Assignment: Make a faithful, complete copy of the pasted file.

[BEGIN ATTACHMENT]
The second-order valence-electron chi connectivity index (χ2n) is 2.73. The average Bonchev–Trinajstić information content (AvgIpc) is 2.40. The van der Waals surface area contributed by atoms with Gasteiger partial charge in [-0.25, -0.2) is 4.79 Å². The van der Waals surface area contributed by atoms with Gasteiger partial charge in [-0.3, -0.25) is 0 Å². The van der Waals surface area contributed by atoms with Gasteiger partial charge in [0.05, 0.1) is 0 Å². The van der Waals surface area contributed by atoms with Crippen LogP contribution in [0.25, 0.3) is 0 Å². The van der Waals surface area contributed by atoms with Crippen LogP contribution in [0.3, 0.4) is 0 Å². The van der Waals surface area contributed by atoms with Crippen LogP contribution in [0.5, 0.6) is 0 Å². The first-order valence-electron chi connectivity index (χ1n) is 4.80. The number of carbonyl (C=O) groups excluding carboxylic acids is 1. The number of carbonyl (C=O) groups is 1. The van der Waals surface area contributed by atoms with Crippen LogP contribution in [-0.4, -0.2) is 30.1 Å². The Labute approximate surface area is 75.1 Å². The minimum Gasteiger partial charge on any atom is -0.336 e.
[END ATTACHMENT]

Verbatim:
The second-order valence-electron chi connectivity index (χ2n) is 2.73. The average Bonchev–Trinajstić information content (AvgIpc) is 2.40. The van der Waals surface area contributed by atoms with Gasteiger partial charge in [-0.25, -0.2) is 4.79 Å². The van der Waals surface area contributed by atoms with Gasteiger partial charge in [-0.3, -0.25) is 0 Å². The van der Waals surface area contributed by atoms with Gasteiger partial charge in [0.05, 0.1) is 0 Å². The van der Waals surface area contributed by atoms with Crippen LogP contribution in [0.25, 0.3) is 0 Å². The van der Waals surface area contributed by atoms with Crippen LogP contribution in [0.3, 0.4) is 0 Å². The van der Waals surface area contributed by atoms with Crippen LogP contribution in [0.5, 0.6) is 0 Å². The first-order valence-electron chi connectivity index (χ1n) is 4.80. The number of carbonyl (C=O) groups excluding carboxylic acids is 1. The number of carbonyl (C=O) groups is 1. The van der Waals surface area contributed by atoms with Crippen LogP contribution in [-0.4, -0.2) is 30.1 Å². The Labute approximate surface area is 75.1 Å². The minimum Gasteiger partial charge on any atom is -0.336 e.